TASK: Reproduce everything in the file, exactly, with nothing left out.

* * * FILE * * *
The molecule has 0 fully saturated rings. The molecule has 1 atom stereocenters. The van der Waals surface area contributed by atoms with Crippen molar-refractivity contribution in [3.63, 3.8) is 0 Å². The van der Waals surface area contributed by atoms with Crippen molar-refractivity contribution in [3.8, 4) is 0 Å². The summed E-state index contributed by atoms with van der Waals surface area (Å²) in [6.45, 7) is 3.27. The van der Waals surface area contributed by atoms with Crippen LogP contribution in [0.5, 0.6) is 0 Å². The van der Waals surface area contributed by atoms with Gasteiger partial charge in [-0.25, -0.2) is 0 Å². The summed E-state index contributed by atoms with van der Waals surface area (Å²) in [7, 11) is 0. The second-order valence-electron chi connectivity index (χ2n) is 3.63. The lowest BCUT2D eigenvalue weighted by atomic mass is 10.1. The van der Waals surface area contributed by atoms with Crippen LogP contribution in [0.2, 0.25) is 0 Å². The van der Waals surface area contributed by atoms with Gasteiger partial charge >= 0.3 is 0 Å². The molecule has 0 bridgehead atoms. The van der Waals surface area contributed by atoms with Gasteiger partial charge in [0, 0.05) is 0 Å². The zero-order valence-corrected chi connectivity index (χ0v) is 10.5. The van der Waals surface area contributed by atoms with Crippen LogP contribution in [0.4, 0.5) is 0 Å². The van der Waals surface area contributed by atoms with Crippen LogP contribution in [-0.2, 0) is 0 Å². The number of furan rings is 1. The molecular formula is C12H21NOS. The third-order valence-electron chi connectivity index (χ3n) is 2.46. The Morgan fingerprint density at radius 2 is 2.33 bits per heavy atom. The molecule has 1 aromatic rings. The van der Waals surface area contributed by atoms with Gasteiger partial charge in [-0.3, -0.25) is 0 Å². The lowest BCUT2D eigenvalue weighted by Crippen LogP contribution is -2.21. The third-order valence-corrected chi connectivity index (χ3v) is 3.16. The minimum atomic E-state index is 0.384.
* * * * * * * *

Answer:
The molecule has 0 fully saturated rings. The molecule has 1 atom stereocenters. The van der Waals surface area contributed by atoms with Crippen molar-refractivity contribution in [3.63, 3.8) is 0 Å². The van der Waals surface area contributed by atoms with Crippen molar-refractivity contribution in [3.8, 4) is 0 Å². The summed E-state index contributed by atoms with van der Waals surface area (Å²) in [6.45, 7) is 3.27. The van der Waals surface area contributed by atoms with Crippen LogP contribution in [0.5, 0.6) is 0 Å². The van der Waals surface area contributed by atoms with Gasteiger partial charge in [-0.25, -0.2) is 0 Å². The summed E-state index contributed by atoms with van der Waals surface area (Å²) in [7, 11) is 0. The second-order valence-electron chi connectivity index (χ2n) is 3.63. The lowest BCUT2D eigenvalue weighted by atomic mass is 10.1. The van der Waals surface area contributed by atoms with Crippen LogP contribution in [0.2, 0.25) is 0 Å². The van der Waals surface area contributed by atoms with Gasteiger partial charge >= 0.3 is 0 Å². The molecule has 0 bridgehead atoms. The van der Waals surface area contributed by atoms with Gasteiger partial charge in [0, 0.05) is 0 Å². The zero-order valence-corrected chi connectivity index (χ0v) is 10.5. The van der Waals surface area contributed by atoms with Crippen LogP contribution in [0.4, 0.5) is 0 Å². The van der Waals surface area contributed by atoms with Crippen LogP contribution in [-0.2, 0) is 0 Å². The number of furan rings is 1. The molecular formula is C12H21NOS. The third-order valence-electron chi connectivity index (χ3n) is 2.46. The Morgan fingerprint density at radius 2 is 2.33 bits per heavy atom. The molecule has 1 aromatic rings. The van der Waals surface area contributed by atoms with Gasteiger partial charge in [-0.3, -0.25) is 0 Å². The lowest BCUT2D eigenvalue weighted by Crippen LogP contribution is -2.21. The third-order valence-corrected chi connectivity index (χ3v) is 3.16. The minimum atomic E-state index is 0.384.